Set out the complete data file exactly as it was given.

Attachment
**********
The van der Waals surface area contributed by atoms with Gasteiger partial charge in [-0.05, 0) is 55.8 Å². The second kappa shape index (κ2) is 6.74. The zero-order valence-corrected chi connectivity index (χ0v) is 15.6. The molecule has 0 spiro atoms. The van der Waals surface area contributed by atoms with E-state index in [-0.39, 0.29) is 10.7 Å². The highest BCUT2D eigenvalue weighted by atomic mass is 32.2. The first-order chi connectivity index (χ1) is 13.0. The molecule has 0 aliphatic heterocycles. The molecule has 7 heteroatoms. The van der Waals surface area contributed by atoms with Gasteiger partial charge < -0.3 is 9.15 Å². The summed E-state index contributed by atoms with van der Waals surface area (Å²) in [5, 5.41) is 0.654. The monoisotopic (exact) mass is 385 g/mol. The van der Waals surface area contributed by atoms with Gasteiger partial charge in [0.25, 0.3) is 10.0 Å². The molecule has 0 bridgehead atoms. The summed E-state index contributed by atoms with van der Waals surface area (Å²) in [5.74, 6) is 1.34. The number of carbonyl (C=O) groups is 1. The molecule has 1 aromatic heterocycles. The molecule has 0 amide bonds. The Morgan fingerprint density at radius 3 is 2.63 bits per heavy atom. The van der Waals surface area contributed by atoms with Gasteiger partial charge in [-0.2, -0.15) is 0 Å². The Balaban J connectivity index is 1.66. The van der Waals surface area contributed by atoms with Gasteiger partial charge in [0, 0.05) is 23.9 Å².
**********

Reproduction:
The van der Waals surface area contributed by atoms with Gasteiger partial charge in [-0.05, 0) is 55.8 Å². The second kappa shape index (κ2) is 6.74. The zero-order valence-corrected chi connectivity index (χ0v) is 15.6. The molecule has 0 spiro atoms. The van der Waals surface area contributed by atoms with E-state index in [-0.39, 0.29) is 10.7 Å². The highest BCUT2D eigenvalue weighted by atomic mass is 32.2. The first-order chi connectivity index (χ1) is 13.0. The molecule has 0 aliphatic heterocycles. The molecule has 7 heteroatoms. The van der Waals surface area contributed by atoms with Gasteiger partial charge < -0.3 is 9.15 Å². The summed E-state index contributed by atoms with van der Waals surface area (Å²) in [5, 5.41) is 0.654. The monoisotopic (exact) mass is 385 g/mol. The van der Waals surface area contributed by atoms with Gasteiger partial charge in [0.25, 0.3) is 10.0 Å². The molecule has 0 bridgehead atoms. The summed E-state index contributed by atoms with van der Waals surface area (Å²) in [5.74, 6) is 1.34. The number of carbonyl (C=O) groups is 1. The molecule has 1 aromatic heterocycles. The molecule has 0 amide bonds. The Morgan fingerprint density at radius 3 is 2.63 bits per heavy atom. The van der Waals surface area contributed by atoms with Gasteiger partial charge in [-0.2, -0.15) is 0 Å². The Balaban J connectivity index is 1.66. The van der Waals surface area contributed by atoms with Gasteiger partial charge in [0, 0.05) is 23.9 Å².